Characterization of OCO-2 and ACOS-GOSAT biases and errors for CO2 flux estimates
- 1BAER Institute, 625 2nd Street, Suite 209, Petaluma, CA, USA
- 2GeoCarb Mission, University of Oklahoma, Norman, OK, USA
- 3Cooperative Institute for Research in the Atmosphere, Colorado State University, Fort Collins, CO, USA
- 4Jet Propulsion Laboratory, California Institute of Technology, Pasadena, CA, USA
- 5National Oceanic and Atmospheric Administration, Earth System Research Laboratory, Boulder, CO, USA
- 6University of Colorado, Cooperative Institute for Research in Environmental Sciences, Boulder, CO, USA
- 7Lawrence Berkeley National Laboratory, Earth Science Division, Berkeley, CA, USA
- 8Harvard University, Cambridge, MA, USA
- 9Division of Geological and Planetary Sciences, California Institute of Technology, Pasadena, CA, USA
- 10Department of Physics, University of Toronto, Toronto, Canada
- 11Centre for Atmospheric Chemistry, School of Earth, Atmosphere and Life Sciences, University of Wollongong, Wollongong, NSW, Australia
- 12University of Bremen, Bremen, Germany
- 13Oscar M. Lopez Center for Climate Change Adaptation and Disaster Risk Mgmt. Foundation Inc., Manila, Philippines
- 14Royal Belgian Institute for Space Aeronomy, Brussels, Belgium
- 15Karlsruhe Institute of Technology, IMK-IFU, Garmisch-Partenkirchen, Germany
- 16Karlsruhe Institute of Technology (KIT), Institute of Meteorology and Climate Research (IMK-IFU), Garmisch-Partenkirchen, Germany
- 17National Institute of Water and Atmospheric Research, Lauder, New Zealand
- 18National Institute for Environmental Studies (NIES), Tsukuba, Japan
- 19Karlsruhe Institute of Technology, IMK-ASF, Karlsruhe, Germany
- 20Lehrstuhl für Physik der Atmosphäre, Ludwig-Maximilians-Universität München, Munich, Germany
- 21Deutsches Zentrum für Luft und Raumfahrt (DLR), Institut für Physik der Atmosphäre, Oberpfaffenhofen, Germany
- 22Max Planck Institute for Biogeochemistry, Jena, Germany
- 23Finnish Meteorological Institute, Sodankylä, Finland
- 24NASA Ames Research Center, Moffett Field, CA, USA
- 25EORC Earth Observation Research Center, JAXA Japan Aerospace Exploration Agency
- 26Los Alamos National Laboratory, Los Alamos, NM, USA
- 27Izaña Atmospheric Research Center, Meteorological State Agency of Spain (AEMet), Tenerife, Spain
- 28LERMA-IPSL, Sorbonne Université, CNRS, Observatoire de Paris, Université PSL, Paris, France
Abstract. We characterize the magnitude of seasonally and spatially varying biases in the National Aeronautics and Space Administration (NASA) Orbiting Carbon Observatory-2 (OCO-2) Version 8 (v8) and the Atmospheric CO2 Observations from Space (ACOS) Greenhouse Gas Observing SATellite (GOSAT) version 7.3 (v7.3) satellite CO2 retrievals by comparisons to measurements collected by the Total Carbon Column Observing Network (TCCON), Atmospheric Tomography (ATom) experiment, and National Oceanic and Atmospheric Administration (NOAA) Earth System Research Laboratory (ESRL) and U. S. Department of Energy (DOE) aircraft, and surface stations. Although the ACOS-GOSAT estimates of the column averaged carbon dioxide (CO2) dry air mole fraction (XCO2) have larger random errors than the OCO-2 XCO2 estimates, and the space-based estimates over land have larger random errors than those over ocean, the systematic errors are similar across both satellites and surface types, 0.6 ± 0.1 ppm. We find similar estimates of systematic error whether dynamic versus geometric coincidences or ESRL/DOE aircraft versus TCCON are used for validation (over land), once validation and co-location errors are accounted for. We also find that areas with sparse throughput of good quality data (due to quality flags and preprocessor selection) over land have ~double the error of regions of high-throughput of good quality data. We characterize both raw and bias-corrected results, finding that bias correction improves systematic errors by a factor of 2 for land observations and improves errors by ~ 0.2 ppm for ocean. We validate the lowermost tropospheric (LMT) product for OCO-2 and ACOS-GOSAT by comparison to aircraft and surface sites, finding systematic errors of ~ 1.1 ppm, while having 2–3 times the variability of XCO2. We characterize the time and distance scales of correlations for OCO-2 XCO2 errors, and find error correlations on scales of 0.3 degrees, 5–10 degrees, and 60 days. We find comparable scale lengths for the bias correction term. Assimilation of the OCO-2 bias correction term is used to estimate flux errors resulting from OCO-2 seasonal biases, finding annual flux errors on the order of 0.3 and 0.4 PgC/yr for Transcom-3 ocean and land regions, respectively.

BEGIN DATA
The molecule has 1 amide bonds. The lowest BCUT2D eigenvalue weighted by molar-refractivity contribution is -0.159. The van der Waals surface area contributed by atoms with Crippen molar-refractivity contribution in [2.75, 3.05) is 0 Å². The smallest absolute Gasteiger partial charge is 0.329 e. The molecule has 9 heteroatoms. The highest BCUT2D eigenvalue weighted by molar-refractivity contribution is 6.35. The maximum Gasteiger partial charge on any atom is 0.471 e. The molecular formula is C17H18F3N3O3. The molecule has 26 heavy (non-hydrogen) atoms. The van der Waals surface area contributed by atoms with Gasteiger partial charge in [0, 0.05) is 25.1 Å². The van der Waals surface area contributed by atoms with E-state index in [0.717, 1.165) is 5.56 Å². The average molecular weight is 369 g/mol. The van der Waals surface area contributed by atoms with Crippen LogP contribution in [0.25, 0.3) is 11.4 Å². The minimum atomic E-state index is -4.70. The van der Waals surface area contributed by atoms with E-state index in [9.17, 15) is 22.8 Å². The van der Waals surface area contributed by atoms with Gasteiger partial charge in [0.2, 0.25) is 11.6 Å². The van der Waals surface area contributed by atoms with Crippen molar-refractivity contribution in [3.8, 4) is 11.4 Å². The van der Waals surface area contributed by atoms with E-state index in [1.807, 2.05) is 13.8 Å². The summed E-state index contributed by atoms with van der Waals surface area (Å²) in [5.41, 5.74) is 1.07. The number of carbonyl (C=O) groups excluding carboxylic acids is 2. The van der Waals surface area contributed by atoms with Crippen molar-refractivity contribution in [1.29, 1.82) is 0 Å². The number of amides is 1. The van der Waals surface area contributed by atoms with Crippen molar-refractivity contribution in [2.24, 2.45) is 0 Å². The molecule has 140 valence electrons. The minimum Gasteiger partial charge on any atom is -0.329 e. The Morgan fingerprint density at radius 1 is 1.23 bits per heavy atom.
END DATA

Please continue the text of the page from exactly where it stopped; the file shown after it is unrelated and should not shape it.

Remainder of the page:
Susan S. Kulawik et al.
Susan S. Kulawik et al.
Susan S. Kulawik et al.
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6 citations as recorded by crossref.
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